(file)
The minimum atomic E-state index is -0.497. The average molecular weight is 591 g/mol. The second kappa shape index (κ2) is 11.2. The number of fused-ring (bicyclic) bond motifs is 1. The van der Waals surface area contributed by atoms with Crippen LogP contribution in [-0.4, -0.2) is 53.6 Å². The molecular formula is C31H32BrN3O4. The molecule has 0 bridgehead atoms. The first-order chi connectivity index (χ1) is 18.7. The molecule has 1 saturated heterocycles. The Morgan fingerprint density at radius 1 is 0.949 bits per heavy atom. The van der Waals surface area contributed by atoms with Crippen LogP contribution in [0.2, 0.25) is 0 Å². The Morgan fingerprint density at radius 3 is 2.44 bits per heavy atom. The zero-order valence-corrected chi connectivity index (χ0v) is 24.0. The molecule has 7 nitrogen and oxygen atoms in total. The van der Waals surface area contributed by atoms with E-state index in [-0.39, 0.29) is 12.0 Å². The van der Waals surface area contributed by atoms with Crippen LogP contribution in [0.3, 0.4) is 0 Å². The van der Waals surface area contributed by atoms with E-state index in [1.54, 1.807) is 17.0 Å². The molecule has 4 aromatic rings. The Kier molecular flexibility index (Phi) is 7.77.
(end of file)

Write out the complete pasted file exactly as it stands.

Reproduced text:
The minimum atomic E-state index is -0.497. The average molecular weight is 591 g/mol. The second kappa shape index (κ2) is 11.2. The number of fused-ring (bicyclic) bond motifs is 1. The van der Waals surface area contributed by atoms with Crippen LogP contribution in [-0.4, -0.2) is 53.6 Å². The molecular formula is C31H32BrN3O4. The molecule has 0 bridgehead atoms. The first-order chi connectivity index (χ1) is 18.7. The molecule has 1 saturated heterocycles. The Morgan fingerprint density at radius 1 is 0.949 bits per heavy atom. The van der Waals surface area contributed by atoms with Crippen LogP contribution in [0.2, 0.25) is 0 Å². The Morgan fingerprint density at radius 3 is 2.44 bits per heavy atom. The zero-order valence-corrected chi connectivity index (χ0v) is 24.0. The molecule has 7 nitrogen and oxygen atoms in total. The van der Waals surface area contributed by atoms with E-state index in [-0.39, 0.29) is 12.0 Å². The van der Waals surface area contributed by atoms with Crippen LogP contribution in [0.3, 0.4) is 0 Å². The van der Waals surface area contributed by atoms with E-state index in [1.54, 1.807) is 17.0 Å². The molecule has 4 aromatic rings. The Kier molecular flexibility index (Phi) is 7.77.